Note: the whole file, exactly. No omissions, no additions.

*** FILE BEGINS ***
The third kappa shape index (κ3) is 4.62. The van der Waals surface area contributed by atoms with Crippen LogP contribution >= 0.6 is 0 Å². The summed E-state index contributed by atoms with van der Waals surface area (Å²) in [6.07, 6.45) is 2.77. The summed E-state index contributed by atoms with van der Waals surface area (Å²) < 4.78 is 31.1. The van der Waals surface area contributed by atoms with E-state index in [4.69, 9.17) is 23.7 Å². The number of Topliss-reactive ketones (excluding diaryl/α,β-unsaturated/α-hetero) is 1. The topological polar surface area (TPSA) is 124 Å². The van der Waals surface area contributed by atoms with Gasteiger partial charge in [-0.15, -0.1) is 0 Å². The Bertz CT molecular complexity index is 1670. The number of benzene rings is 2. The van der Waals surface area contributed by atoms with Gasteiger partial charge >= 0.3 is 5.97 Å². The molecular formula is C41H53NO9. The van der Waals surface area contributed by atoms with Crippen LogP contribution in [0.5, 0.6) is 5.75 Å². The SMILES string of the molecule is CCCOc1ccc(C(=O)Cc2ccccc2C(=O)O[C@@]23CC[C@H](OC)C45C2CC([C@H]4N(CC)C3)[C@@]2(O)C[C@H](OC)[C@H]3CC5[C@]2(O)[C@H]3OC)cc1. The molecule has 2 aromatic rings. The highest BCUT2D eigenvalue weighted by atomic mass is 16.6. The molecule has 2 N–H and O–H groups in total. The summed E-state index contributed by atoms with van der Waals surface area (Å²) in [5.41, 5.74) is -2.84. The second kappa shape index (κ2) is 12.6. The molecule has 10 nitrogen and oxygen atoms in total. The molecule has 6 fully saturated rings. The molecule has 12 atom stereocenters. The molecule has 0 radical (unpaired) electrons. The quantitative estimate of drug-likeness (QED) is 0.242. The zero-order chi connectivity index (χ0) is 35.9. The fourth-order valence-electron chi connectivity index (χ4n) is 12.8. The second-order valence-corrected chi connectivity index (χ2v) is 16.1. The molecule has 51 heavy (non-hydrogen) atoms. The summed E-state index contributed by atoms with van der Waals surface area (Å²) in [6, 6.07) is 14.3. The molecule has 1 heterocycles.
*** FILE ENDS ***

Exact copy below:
The third kappa shape index (κ3) is 4.62. The van der Waals surface area contributed by atoms with Crippen LogP contribution >= 0.6 is 0 Å². The summed E-state index contributed by atoms with van der Waals surface area (Å²) in [6.07, 6.45) is 2.77. The summed E-state index contributed by atoms with van der Waals surface area (Å²) < 4.78 is 31.1. The van der Waals surface area contributed by atoms with E-state index in [4.69, 9.17) is 23.7 Å². The number of Topliss-reactive ketones (excluding diaryl/α,β-unsaturated/α-hetero) is 1. The topological polar surface area (TPSA) is 124 Å². The van der Waals surface area contributed by atoms with Gasteiger partial charge in [-0.15, -0.1) is 0 Å². The Bertz CT molecular complexity index is 1670. The number of benzene rings is 2. The van der Waals surface area contributed by atoms with Gasteiger partial charge >= 0.3 is 5.97 Å². The molecular formula is C41H53NO9. The van der Waals surface area contributed by atoms with Crippen LogP contribution in [0.5, 0.6) is 5.75 Å². The SMILES string of the molecule is CCCOc1ccc(C(=O)Cc2ccccc2C(=O)O[C@@]23CC[C@H](OC)C45C2CC([C@H]4N(CC)C3)[C@@]2(O)C[C@H](OC)[C@H]3CC5[C@]2(O)[C@H]3OC)cc1. The molecule has 2 aromatic rings. The highest BCUT2D eigenvalue weighted by atomic mass is 16.6. The molecule has 2 N–H and O–H groups in total. The summed E-state index contributed by atoms with van der Waals surface area (Å²) in [5.41, 5.74) is -2.84. The second kappa shape index (κ2) is 12.6. The molecule has 10 nitrogen and oxygen atoms in total. The molecule has 6 fully saturated rings. The molecule has 12 atom stereocenters. The molecule has 0 radical (unpaired) electrons. The quantitative estimate of drug-likeness (QED) is 0.242. The zero-order chi connectivity index (χ0) is 35.9. The fourth-order valence-electron chi connectivity index (χ4n) is 12.8. The second-order valence-corrected chi connectivity index (χ2v) is 16.1. The molecule has 51 heavy (non-hydrogen) atoms. The summed E-state index contributed by atoms with van der Waals surface area (Å²) in [6, 6.07) is 14.3. The molecule has 1 heterocycles.